EXECUTIVE SUMMARY the age of 5 in the state in 1992; 28 percent of these children is 253,000. Most of these children are disabled and/or are members of low-income families, and, therefore, are included in the population forecasts of Florida's disabled and low-income persons. If the number of "high-risk" or "at-risk" children increases at the same rate as the projected growth in the state's population of preschool children, the number of these children will increase from 253,000 in 1992 to 281,000 in 1996. Disabled 1.8 Million Low lneome 1.8 Million Elderly 3.2 Million Total = 5.3 Million FIGURE ES-1. Florida TD Category I population, 1992. The ID Category II population is composed of persons who, because of disability, income status, or age, are unable to transport themselves. Disability refers to physical or mental limitations that may prevent a person from transporting him or herself, while income status refers to the fmancial capability of a person to purchase transportation. The reasons associated with age are not as apparent. Age alone should not affect a person's ability to transport him or herself. It may, however, relate to other factors that are associated with the aging process or to demographic characteristics of the elderly population; namely, the higher incidence of disability and poverty among the elderly. Therefore, the Chapter 427 guidelines imply that physical or mental disability or income status, 3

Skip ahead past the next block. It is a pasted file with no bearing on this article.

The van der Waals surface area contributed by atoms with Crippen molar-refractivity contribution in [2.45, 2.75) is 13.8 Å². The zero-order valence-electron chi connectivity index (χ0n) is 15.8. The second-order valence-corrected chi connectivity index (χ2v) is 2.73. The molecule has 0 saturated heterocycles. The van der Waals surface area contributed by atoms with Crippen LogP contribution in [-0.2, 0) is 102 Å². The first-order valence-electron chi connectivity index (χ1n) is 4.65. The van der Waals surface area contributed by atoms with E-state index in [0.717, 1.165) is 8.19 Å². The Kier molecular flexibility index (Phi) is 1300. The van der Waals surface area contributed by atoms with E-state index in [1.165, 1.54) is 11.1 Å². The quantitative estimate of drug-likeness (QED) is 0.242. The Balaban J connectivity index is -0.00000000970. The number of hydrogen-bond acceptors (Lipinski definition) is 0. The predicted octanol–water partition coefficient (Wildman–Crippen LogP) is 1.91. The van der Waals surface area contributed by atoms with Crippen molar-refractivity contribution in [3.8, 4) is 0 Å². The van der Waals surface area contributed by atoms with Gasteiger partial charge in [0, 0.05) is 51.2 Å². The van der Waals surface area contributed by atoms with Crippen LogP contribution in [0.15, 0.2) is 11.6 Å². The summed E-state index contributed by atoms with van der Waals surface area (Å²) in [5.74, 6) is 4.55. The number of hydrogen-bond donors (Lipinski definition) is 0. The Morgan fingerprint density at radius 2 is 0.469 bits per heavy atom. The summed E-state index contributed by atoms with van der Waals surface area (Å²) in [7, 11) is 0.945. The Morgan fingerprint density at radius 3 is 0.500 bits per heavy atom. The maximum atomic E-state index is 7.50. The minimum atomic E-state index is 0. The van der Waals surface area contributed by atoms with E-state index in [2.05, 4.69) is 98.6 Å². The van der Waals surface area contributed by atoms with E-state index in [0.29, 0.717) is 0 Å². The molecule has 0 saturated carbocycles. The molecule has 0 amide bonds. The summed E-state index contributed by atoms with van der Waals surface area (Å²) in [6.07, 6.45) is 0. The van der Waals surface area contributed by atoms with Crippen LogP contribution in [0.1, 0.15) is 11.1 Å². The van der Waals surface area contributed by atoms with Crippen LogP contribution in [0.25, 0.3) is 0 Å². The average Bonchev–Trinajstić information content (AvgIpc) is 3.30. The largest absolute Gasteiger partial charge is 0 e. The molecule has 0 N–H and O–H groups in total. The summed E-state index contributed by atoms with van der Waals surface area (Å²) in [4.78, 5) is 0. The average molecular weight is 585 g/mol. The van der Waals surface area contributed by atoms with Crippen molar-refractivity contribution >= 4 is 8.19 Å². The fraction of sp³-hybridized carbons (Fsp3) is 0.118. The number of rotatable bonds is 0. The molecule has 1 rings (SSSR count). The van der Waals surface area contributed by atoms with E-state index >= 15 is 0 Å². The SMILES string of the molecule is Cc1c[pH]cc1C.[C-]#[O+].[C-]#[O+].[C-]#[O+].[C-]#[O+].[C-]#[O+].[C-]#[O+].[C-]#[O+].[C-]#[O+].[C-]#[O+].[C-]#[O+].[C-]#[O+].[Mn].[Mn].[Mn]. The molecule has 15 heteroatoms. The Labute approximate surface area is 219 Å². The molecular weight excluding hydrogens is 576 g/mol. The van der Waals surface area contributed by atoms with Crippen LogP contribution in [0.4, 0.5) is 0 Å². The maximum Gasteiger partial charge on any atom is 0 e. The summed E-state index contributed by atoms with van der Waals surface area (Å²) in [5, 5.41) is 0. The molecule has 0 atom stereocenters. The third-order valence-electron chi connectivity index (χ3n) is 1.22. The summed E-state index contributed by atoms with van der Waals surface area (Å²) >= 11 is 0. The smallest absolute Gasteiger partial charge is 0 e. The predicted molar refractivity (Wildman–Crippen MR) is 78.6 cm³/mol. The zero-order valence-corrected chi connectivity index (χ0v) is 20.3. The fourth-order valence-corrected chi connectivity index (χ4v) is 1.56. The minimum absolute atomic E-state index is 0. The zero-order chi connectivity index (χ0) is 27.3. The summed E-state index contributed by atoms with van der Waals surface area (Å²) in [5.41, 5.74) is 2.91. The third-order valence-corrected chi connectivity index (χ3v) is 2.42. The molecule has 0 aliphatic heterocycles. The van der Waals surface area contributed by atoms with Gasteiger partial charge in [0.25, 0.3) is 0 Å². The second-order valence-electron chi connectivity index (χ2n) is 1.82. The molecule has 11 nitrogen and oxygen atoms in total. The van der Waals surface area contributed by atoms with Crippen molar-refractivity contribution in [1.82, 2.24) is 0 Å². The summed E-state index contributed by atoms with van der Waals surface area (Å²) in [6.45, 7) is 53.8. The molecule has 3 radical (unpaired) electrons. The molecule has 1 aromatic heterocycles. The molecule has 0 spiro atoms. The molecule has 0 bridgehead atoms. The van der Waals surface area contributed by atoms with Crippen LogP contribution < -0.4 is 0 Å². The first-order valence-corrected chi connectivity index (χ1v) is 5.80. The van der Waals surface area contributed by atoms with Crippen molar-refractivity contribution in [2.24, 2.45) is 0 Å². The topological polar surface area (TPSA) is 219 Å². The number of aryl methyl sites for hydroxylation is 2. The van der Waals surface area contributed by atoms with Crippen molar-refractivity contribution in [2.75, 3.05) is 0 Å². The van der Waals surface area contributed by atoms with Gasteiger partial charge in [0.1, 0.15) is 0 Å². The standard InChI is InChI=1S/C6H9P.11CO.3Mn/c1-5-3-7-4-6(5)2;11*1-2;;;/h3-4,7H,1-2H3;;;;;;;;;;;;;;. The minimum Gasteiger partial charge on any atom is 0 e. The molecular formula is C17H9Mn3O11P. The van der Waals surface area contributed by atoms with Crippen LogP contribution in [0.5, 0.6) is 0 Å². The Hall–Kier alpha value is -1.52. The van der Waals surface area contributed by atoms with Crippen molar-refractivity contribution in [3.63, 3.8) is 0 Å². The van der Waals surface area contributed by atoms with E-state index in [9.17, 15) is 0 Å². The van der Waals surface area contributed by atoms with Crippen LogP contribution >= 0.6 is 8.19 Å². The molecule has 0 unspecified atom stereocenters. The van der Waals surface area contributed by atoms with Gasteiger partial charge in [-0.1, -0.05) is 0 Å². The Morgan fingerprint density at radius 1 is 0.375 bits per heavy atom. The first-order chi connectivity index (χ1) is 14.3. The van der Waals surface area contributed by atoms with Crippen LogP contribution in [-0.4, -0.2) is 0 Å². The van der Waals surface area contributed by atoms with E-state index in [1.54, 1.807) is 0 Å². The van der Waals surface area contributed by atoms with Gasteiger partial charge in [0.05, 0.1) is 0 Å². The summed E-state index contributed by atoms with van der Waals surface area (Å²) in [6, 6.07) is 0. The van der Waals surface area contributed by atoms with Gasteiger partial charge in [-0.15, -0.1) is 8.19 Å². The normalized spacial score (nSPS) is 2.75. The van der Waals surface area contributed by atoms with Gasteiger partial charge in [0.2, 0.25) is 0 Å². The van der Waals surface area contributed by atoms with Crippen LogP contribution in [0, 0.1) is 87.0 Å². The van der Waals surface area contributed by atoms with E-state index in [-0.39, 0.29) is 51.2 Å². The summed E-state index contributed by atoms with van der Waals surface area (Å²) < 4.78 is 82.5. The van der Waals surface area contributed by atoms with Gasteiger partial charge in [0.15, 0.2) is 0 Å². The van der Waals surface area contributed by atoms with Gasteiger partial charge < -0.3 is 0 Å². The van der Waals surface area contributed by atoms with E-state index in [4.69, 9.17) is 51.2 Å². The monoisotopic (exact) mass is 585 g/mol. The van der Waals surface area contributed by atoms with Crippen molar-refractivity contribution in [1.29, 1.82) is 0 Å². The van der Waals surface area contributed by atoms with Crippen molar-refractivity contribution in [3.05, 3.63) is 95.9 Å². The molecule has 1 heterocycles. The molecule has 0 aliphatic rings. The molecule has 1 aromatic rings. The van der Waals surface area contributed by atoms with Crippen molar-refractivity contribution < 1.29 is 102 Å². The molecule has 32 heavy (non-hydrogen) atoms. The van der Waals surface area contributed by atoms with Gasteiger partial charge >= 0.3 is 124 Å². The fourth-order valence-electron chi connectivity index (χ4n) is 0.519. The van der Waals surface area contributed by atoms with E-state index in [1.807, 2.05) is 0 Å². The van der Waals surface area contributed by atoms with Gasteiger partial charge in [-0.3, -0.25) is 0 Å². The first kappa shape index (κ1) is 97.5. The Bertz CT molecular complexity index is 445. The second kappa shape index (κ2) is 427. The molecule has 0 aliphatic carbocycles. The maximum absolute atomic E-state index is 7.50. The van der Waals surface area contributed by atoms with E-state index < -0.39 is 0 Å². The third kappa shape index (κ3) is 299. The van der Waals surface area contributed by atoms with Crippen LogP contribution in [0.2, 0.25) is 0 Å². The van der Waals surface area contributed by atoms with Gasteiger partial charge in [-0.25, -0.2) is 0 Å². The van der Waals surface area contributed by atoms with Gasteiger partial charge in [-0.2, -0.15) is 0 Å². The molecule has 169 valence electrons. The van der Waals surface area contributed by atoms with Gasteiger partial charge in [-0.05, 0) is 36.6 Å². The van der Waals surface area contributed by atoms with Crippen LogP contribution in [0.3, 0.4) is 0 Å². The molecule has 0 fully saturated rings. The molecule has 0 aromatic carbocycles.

EXECUTIVE SUMMARY regardless of age, are the criteria that determine eligibility for 1D Trust Fund subsidies. The number of person with disabilities that prevent them from transport i ng themselves was estimated using data from the National Survey of Transportation Handicapped People, conducted by the Federal Transit Administra tion (formerly the Urban Mass Transportation A dminist r ation) in 1977 The survey suggests that 2 7 percent of persons aged 0 to 59 are transportation handicapped and 19 0 percent of persons aged 60 and over are transportation handicapped. The number of persons who are unable to transport themselves because of income status was estimated from income data from the U S Census and national statistics on automobile ownership by income l evel. For the purpose of this report low-income persons are considered to be unable to transport themselves if they do no t have an aut omobile available in the household ill if they lack access to public transit Table ES-1 shows for ecasts of Florida's Category II population. This Tra nsportation Handicapped Non-Elderly 31,nr 38,594 39,431 40,290 40,952 Low I ncome Tra nsportation Ha n dicapped NonElderly, 2()6 20() 241,673 247,081 252,733 2S1',000 Non-l.Ow lnoome TraMPonation Handlcapped, Elderly, 71,283 74, 401 76,020 77,2139 Low Income Transportati o n Handicapped, Elderl y 534.385 546,004 567,959 570,262 580, 301 Non-low lnoome Tmnsportation Handicapped, 165 60 1 169,932 174,3 99 1 79,006 182,549 Low Income, No Auto, No Public Transit 4